It’s meant, as The New York Post reports, “to detect erratic driving and gauge driver distraction by measuring when a driver’s eyes leave the road.”
Does singing in the car count? Checking your mirrors? Talking to your passengers? We’re sure all of it will go on your permanent record, in whatever form that may eventually take, and be given over to the “authorities” or insurance company to use against you someday.
It doesn’t take Nostradamus to figure this out, so don’t say you weren’t warned.
Congressional Car Crash
And in yet another display of the “we don’t know what we’re doing but we’re voting for it anyway” mindset that has taken over the Congress, the bill contains language that says if Department of Transportation bureaucrats “can’t agree on the specifics of the new regulations governing the technology within 10 years, they will have to explain to Congress why not.”
What fresh hell is that? Congress passes a ghost bill and lets the unelected bureaucrats fill in the blanks. Is there any limiting principle involved in this legislation whatsoever? Well, no, of course. Or they’ll let us know in ten years. What happens if they can’t come up with new regulations in ten years? Will senators send them a vewy, vewy strongwy worded wetter?
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Critical Race Car Driving
The infrastructure bill introduces the idea of charging a per-mile tax for the privilege of driving your car on their infrastructure — “you didn’t build that!” — because those bureaucrats can’t ‘jack enough of your money from gas taxes to do their jobs of maintaining freeways.
Transportation Secretary Pete Buttigieg requires the Treasury Department to set up a way to collect your per-mile fees — which doesn’t sound very pilot-ey to me — and seeks “volunteers” to give the per mile program a whirl.
The “pilot” program with a $10 million a year ad budget would also establish an apparently permanent advisory board that has “equity” as a goal. From The Epoch Times:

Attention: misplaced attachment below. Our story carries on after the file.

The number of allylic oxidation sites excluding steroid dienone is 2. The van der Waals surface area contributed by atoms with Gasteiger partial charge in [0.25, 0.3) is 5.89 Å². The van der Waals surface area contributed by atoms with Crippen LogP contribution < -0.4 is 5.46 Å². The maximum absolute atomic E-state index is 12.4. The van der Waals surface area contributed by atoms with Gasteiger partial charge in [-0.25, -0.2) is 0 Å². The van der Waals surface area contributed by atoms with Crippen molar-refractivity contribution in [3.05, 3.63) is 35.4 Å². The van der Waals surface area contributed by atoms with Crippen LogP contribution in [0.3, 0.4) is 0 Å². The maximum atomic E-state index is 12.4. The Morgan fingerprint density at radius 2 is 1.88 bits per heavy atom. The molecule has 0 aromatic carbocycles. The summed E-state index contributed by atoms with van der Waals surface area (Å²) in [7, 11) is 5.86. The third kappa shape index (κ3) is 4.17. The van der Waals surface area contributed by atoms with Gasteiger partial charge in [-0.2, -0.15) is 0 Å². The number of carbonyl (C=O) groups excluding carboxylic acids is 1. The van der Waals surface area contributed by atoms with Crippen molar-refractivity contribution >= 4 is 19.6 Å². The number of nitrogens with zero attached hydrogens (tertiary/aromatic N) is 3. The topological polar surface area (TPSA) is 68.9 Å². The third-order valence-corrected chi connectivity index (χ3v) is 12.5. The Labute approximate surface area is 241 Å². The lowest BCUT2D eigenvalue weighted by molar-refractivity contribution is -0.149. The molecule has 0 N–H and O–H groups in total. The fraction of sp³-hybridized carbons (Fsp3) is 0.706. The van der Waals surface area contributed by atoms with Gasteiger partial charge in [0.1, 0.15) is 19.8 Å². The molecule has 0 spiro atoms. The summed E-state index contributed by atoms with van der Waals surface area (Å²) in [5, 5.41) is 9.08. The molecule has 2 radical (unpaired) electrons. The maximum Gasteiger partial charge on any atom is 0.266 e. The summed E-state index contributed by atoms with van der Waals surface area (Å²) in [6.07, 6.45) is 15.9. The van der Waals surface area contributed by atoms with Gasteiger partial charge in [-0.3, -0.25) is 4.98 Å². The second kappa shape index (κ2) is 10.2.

“The advisory body would be required to include as members “at a minimum” representatives from state departments of transportation, the trucking industry, data security experts “with expertise in personal privacy,” academic experts on surface transportation, consumer advocates, operators of toll systems, owners of motor vehicle fleets, and tribal representatives.
The advisory body would also include “advocacy groups focused on equity,” as well as “any other representatives or entities, as determined appropriate by [Buttigieg].
The proposal doesn’t elaborate on why a transportation tax advisory board should have members representing nonprofit advocacy groups dedicated to “equity,” which is a term often used by advocates of the divisive political and social perspective known as critical race theory.” [emphasis added]
Senator Susan Collins says she and ten other Republicans favor its passage, according to Reuters, but 17 senators voted to advance the $1 trillion bill.
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Here are those 17 Republican senators who helped advance the bill. From CNN:
Roy Blunt of Missouri
Richard Burr of North Carolina
Shelley Moore Capito of West Virginia
Bill Cassidy of Louisiana
Susan Collins of Maine
Kevin Cramer of North Dakota
Mike Crapo of Idaho
Lindsey Graham of South Carolina
Chuck Grassley of Iowa
John Hoeven of North Dakota
Mitch McConnell of Kentucky
Lisa Murkowski of Alaska
Rob Portman of Ohio
Jim Risch of Idaho
Mitt Romney of Utah
Thom Tillis of North Carolina
Todd Young of Indiana
Those Republicans threw in their lot with the huge catch-all bill, which does a lot more than help the electrical grid and build highways. We’ll see how they vote on the final bill.
Just as the Patriot Act and ObamaCare destroyed swaths of privacy before, this “infrastructure” bill will mark the point at which Americans surrendered whatever shred of privacy that was left in the sanctuary of their private vehicles.
They built that.